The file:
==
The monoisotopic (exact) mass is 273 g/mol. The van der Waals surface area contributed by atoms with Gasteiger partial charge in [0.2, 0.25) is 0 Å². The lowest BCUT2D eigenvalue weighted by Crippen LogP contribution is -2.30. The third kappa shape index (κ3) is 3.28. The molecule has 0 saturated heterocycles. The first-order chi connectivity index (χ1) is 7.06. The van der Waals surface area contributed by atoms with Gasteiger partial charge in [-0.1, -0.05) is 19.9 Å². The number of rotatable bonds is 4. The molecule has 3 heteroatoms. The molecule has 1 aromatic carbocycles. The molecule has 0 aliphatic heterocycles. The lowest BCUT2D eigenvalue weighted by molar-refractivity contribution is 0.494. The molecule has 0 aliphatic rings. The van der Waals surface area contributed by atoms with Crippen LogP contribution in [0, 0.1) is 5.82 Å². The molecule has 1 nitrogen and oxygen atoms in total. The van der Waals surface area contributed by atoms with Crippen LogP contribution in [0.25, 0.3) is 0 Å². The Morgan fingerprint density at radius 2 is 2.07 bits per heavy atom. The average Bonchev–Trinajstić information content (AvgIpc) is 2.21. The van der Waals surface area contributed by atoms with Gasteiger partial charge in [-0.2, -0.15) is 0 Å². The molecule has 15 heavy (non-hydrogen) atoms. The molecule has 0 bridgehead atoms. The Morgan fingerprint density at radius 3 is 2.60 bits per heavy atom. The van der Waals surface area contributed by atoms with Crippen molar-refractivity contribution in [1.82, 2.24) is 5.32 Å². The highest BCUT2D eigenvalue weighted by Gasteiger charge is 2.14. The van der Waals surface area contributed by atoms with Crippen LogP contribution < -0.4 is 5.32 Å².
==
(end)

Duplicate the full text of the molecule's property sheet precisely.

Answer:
The monoisotopic (exact) mass is 273 g/mol. The van der Waals surface area contributed by atoms with Gasteiger partial charge in [0.2, 0.25) is 0 Å². The lowest BCUT2D eigenvalue weighted by Crippen LogP contribution is -2.30. The third kappa shape index (κ3) is 3.28. The molecule has 0 saturated heterocycles. The first-order chi connectivity index (χ1) is 7.06. The van der Waals surface area contributed by atoms with Gasteiger partial charge in [-0.1, -0.05) is 19.9 Å². The number of rotatable bonds is 4. The molecule has 3 heteroatoms. The molecule has 1 aromatic carbocycles. The molecule has 0 aliphatic heterocycles. The lowest BCUT2D eigenvalue weighted by molar-refractivity contribution is 0.494. The molecule has 0 aliphatic rings. The van der Waals surface area contributed by atoms with Crippen LogP contribution in [0, 0.1) is 5.82 Å². The molecule has 1 nitrogen and oxygen atoms in total. The van der Waals surface area contributed by atoms with Crippen LogP contribution in [0.25, 0.3) is 0 Å². The Morgan fingerprint density at radius 2 is 2.07 bits per heavy atom. The average Bonchev–Trinajstić information content (AvgIpc) is 2.21. The van der Waals surface area contributed by atoms with Gasteiger partial charge in [-0.2, -0.15) is 0 Å². The molecule has 15 heavy (non-hydrogen) atoms. The molecule has 0 bridgehead atoms. The Morgan fingerprint density at radius 3 is 2.60 bits per heavy atom. The van der Waals surface area contributed by atoms with Crippen molar-refractivity contribution in [1.82, 2.24) is 5.32 Å². The highest BCUT2D eigenvalue weighted by Gasteiger charge is 2.14. The van der Waals surface area contributed by atoms with Crippen LogP contribution < -0.4 is 5.32 Å².